23/01/2023 - RAHUL PATEL
How are studios balancing theatrical exclusivity with early SVoD premieres?

Between January and November 2022, Disney, Paramount, Universal and Warner Bros. between them distributed 36 US-produced movies* with an exclusive theatrical premiere. When the exhibition industry was recovering from the COVID-19 pandemic in 2021, several studios negotiated with exhibitors a minimum 45-day window of theatrical exclusivity before their movies arrive on SVoD platforms. As a result, approximately seven weeks between theatrical and SVoD premieres is now common, regardless of how well the movie is performing in cinemas.

This window was greater than seven weeks for only a third of the observed titles. Of these 12, Universal accounted for five – the largest share among the four major distributors. With 209 days, Paramount’s Top Gun: Maverick had the longest period between theatrical and SVoD premieres, and earned $719m at the North American box office. Warner Bros.’s The Batman debuted on HBO Max just 45 days after its theatrical premiere, sooner than Jurassic World: Dominion and Black Panther: Wakanda Forever, despite earning more at the box office in its fourth week of release than both of those movies. This is not a product of Warner Bros.’s inflexibility around the 45-day window; Elvis premiered on HBO Max 70 days after its initial release in cinemas, and DC League of Super-Pets 59 days.

Studios’ strategies differ between movies because of the role they can play in subscriber attraction and retention for direct-to-consumer services. Early SVoD debuts are also a way to compete with Netflix’s dense release slate – hence the popularity of the minimum window of theatrical exclusivity. 

In the cases of The Batman on HBO Max and Doctor Strange in the Multiverse of Madness on Disney+, there is the additional factor of consumers’ anticipation for titles that fall within these platforms’ core content brands. If DC and Marvel are key to fanbases continuing to subscribe to a service, there is further pressure for Warner Bros. Discovery and Disney to rebalance their strategies in favour of earlier SVoD arrivals. On the other hand, an adult-targeted Drama such as Elvis is less vital to the HBO Max brand, allowing for greater flexibility to extend the theatrical exclusivity significantly beyond 45 days, especially if the title is performing well in theatres.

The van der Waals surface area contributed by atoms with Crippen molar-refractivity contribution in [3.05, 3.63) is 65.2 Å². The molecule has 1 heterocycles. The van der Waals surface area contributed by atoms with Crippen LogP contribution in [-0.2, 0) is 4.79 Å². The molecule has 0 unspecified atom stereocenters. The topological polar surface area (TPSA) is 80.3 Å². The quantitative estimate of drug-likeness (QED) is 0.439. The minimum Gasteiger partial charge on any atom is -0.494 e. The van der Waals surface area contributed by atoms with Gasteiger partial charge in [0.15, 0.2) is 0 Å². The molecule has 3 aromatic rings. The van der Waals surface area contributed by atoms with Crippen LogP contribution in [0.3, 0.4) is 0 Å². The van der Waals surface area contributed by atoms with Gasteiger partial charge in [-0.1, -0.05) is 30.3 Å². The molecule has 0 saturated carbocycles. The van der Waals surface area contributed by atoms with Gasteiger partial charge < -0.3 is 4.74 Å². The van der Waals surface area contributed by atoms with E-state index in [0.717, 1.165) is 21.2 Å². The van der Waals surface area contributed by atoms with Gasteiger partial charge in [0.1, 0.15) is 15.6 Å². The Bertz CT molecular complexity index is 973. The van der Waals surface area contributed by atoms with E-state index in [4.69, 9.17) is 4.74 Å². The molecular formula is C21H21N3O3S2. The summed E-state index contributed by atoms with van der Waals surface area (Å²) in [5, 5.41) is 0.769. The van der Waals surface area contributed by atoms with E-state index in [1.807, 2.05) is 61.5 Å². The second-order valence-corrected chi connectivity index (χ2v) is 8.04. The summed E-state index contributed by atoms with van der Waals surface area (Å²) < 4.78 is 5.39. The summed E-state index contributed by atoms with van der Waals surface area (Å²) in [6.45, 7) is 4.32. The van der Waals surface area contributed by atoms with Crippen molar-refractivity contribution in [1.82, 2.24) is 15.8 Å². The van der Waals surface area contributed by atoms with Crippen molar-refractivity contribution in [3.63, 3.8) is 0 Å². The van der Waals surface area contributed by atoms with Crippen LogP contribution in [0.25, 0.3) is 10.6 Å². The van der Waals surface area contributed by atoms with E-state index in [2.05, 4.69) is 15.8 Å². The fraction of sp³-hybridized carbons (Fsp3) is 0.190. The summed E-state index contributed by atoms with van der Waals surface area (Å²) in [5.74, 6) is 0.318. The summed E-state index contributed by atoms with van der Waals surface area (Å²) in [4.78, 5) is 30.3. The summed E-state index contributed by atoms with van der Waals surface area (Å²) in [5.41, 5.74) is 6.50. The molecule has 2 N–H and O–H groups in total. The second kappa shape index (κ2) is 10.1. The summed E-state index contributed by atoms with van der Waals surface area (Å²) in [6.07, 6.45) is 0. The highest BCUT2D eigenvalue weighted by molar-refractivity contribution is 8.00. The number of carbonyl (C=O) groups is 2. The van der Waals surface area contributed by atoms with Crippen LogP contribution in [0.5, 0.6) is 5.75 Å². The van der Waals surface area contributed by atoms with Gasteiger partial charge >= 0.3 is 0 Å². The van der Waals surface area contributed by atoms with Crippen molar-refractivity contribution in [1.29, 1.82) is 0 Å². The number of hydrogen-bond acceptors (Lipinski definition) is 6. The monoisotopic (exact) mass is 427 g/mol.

Disney has shown a willingness to wait more than 45 days before bringing a title to SVoD – the Black Panther sequel will arrive on Disney+ 80 days after its theatrical premiere – but not to the same extents Paramount did with Top Gun: Maverick or Universal with Jurassic World: Dominion and Nope (119 days each). However, a longer span akin to these releases may be considered for Avatar: The Way of Water. The title exists outside of Disney+’s core content brands (Classic Disney, Marvel, Star Wars, Pixar and National Geographic) and is expected to continue to earn significant revenue at the box office far beyond its initial release; takings for the Avatar sequel dropped just 19% in its second week of release relative to the first, compared to Black Panther: Wakanda Forever’s 54%, Thor: Love and Thunder’s 64% and Top Gun: Maverick’s 33%. Additionally, Avatar: The Way of Water grossed $67m in its fourth week of release.

*Includes only those releases that were in theatres for more than 30 days, opened with a wide release and had an SVoD debut date announced at the time of writing.

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